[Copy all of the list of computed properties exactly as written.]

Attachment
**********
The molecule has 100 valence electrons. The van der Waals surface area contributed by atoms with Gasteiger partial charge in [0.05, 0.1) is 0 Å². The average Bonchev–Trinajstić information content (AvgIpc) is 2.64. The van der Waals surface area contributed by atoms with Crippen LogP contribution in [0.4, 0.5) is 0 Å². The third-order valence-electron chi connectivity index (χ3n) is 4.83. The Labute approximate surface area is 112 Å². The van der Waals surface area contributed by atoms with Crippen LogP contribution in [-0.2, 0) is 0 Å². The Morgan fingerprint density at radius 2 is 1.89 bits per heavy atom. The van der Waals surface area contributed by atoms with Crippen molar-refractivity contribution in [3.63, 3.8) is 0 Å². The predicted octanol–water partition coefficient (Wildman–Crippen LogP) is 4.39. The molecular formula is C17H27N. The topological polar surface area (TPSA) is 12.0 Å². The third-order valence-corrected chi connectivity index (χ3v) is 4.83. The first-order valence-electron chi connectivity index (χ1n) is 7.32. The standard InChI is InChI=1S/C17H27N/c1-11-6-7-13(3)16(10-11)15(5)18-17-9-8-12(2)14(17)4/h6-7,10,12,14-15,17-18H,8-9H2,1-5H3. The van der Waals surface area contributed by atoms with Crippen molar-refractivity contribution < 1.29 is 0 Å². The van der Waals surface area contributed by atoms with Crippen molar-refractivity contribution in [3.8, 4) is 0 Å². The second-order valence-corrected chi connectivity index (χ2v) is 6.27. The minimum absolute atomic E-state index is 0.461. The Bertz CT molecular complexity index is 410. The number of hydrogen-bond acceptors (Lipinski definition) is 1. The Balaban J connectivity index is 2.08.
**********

The molecule has 100 valence electrons. The van der Waals surface area contributed by atoms with Gasteiger partial charge in [0.05, 0.1) is 0 Å². The average Bonchev–Trinajstić information content (AvgIpc) is 2.64. The van der Waals surface area contributed by atoms with Crippen LogP contribution in [0.4, 0.5) is 0 Å². The third-order valence-electron chi connectivity index (χ3n) is 4.83. The Labute approximate surface area is 112 Å². The van der Waals surface area contributed by atoms with Crippen LogP contribution in [-0.2, 0) is 0 Å². The Morgan fingerprint density at radius 2 is 1.89 bits per heavy atom. The van der Waals surface area contributed by atoms with Crippen molar-refractivity contribution in [3.63, 3.8) is 0 Å². The predicted octanol–water partition coefficient (Wildman–Crippen LogP) is 4.39. The molecular formula is C17H27N. The topological polar surface area (TPSA) is 12.0 Å². The third-order valence-corrected chi connectivity index (χ3v) is 4.83. The first-order valence-electron chi connectivity index (χ1n) is 7.32. The standard InChI is InChI=1S/C17H27N/c1-11-6-7-13(3)16(10-11)15(5)18-17-9-8-12(2)14(17)4/h6-7,10,12,14-15,17-18H,8-9H2,1-5H3. The van der Waals surface area contributed by atoms with Crippen molar-refractivity contribution < 1.29 is 0 Å². The van der Waals surface area contributed by atoms with Crippen molar-refractivity contribution in [3.8, 4) is 0 Å². The second-order valence-corrected chi connectivity index (χ2v) is 6.27. The minimum absolute atomic E-state index is 0.461. The Bertz CT molecular complexity index is 410. The number of hydrogen-bond acceptors (Lipinski definition) is 1. The Balaban J connectivity index is 2.08.